I am a deeply flawed person, and one of my greatest weaknesses is pride. I believe it is the reason I must get knocked down so often and fight to get back on my feet. This process reminds me of the dangers of my oversized ego. It is that same flaw that caused me to want to retain that final image of you, the poetry of the moment, as you looked up at me while the elevator door closed. I could have gone back to that hospital. I could have found reasons. I had a friend on the unit you worked in. Yet, I stayed away, and I did so to preserve the moment. As a writer I saw it as a perfect ending to our story because it was so poetic.

It was my choice to walk away. I was always the match and you were always the candle. You weren't going to run after me. You saw me walk away without saying a word. Maybe it was the right thing to do. Maybe the poetry of the moment mattered. If I had come into your life, inspired you to complete nursing school, helped you overcome your fear of death, and then you were working as a nurse on a unit for terminally ill patients and one of them was a friend of mine... well, damn, how do you write a better ending?

We're not living in a novel.

I didn't need to walk away. I didn't need the last line to finish the story. That was pride talking. I didn't want anything we said to ruin that perfect moment. And so I ended our story.

I don't know where to find you, but eventually I will walk through every hospital and medical facility in Orlando looking for you. I thought I knew your last name but I don't know why I know it or even if it is your last name. I have looked for you from far away, but now I am returning to Orlando. I am doing so for many reasons, mostly because it is the place that feels like home, but it never would have become home if I hadn't found you there.

My dreams tell me you want me to find you again, that I have to show you I am still searching, and that I didn't do it all just for that final moment and the validation it brought me.

I don't know if you will ever read this. Part of me believes that you have told the story of how I came into your life and what happened during the time we knew each other. Finding you the first time was an impossible quest, but I found you, so part of me knows I can find you again. In order to do so I must believe I can find you again. If you have told our story then perhaps someone you have told the story to will find and read this. Maybe they will tell you about it. Maybe I will send enough energy into the universe that you will hear my voice and know that I am searching for you.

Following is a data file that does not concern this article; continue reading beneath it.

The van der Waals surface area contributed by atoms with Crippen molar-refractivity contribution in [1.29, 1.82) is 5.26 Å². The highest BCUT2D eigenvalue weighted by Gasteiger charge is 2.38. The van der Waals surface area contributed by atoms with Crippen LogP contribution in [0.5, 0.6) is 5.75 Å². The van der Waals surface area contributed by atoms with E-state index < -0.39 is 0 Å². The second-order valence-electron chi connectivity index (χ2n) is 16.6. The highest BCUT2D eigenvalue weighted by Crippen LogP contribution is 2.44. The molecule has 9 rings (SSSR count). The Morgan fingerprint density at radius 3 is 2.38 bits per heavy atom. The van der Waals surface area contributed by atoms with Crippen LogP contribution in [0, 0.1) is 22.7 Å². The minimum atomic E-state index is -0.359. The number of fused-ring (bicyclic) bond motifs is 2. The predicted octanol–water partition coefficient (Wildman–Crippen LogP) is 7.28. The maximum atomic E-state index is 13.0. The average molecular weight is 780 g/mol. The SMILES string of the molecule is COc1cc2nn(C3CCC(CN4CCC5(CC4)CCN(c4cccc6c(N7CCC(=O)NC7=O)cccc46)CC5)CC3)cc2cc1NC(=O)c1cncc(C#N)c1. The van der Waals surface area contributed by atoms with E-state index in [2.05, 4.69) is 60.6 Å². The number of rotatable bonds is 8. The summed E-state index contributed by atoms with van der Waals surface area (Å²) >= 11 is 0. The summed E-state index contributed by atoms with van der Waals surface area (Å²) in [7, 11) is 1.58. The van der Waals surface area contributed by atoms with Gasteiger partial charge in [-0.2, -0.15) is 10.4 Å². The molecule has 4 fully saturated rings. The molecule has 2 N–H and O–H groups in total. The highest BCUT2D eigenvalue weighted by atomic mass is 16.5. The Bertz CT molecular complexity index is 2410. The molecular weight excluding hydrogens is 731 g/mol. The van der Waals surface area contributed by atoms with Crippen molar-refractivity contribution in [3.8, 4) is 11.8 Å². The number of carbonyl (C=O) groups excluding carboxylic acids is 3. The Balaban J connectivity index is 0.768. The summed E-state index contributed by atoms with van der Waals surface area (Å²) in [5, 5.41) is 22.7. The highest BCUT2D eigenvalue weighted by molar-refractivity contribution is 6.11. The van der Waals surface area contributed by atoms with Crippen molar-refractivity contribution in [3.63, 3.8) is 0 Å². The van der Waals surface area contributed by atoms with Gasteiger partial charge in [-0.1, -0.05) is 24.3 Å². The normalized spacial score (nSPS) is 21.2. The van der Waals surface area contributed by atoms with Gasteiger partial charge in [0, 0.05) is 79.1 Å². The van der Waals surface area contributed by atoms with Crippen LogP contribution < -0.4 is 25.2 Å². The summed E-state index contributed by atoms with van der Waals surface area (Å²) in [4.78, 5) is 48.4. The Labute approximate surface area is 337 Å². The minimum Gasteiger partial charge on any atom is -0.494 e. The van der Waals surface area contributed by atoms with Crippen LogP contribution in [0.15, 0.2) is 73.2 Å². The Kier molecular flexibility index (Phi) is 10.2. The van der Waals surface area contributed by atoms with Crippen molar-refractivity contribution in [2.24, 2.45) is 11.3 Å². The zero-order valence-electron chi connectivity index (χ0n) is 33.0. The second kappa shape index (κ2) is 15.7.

I have loved many women, but never once have I come close to loving someone on the deep and spiritual level that I love you. When I came back from the dead in 1994 I was given self-confidence and empathy as tools by which to change my life. You gave me the faith, validation, and inspiration to become who I am today, which is much, much more than I was before I met you. The changes you inspired in me have spread like Indra's net. I try to give everything I can to everyone I know, to inspire positive change in others by any means at my disposal, and I have worked to expand my knowledge and abilities to become more effective at this, my life's work, and that would not have become possible without you.

We are both older, and hopefully wiser, than we were so long ago. Whatever it was that brought us together, that created the miracle that made it possible, does not want us to remain in exile from each other. I am searching for you again. Perhaps you are waiting for me again.

The other reason I am searching for you is because I can't remember if the story is true or just something created in my imagination that I have convinced myself is true. I need to see you again so that I can remember it is more than just the story I turned it into. I need to know that you are real. Sometimes I wonder if any woman could possibly be as beautiful as you on so many levels and actually be a real person.

In love eternal,

PS: If anyone out there in the universe knows an RN in Orlando named Tina, probably in her early to mid 40s, blonde with big doe eyes, let her know I am looking for her and pass this letter on to her.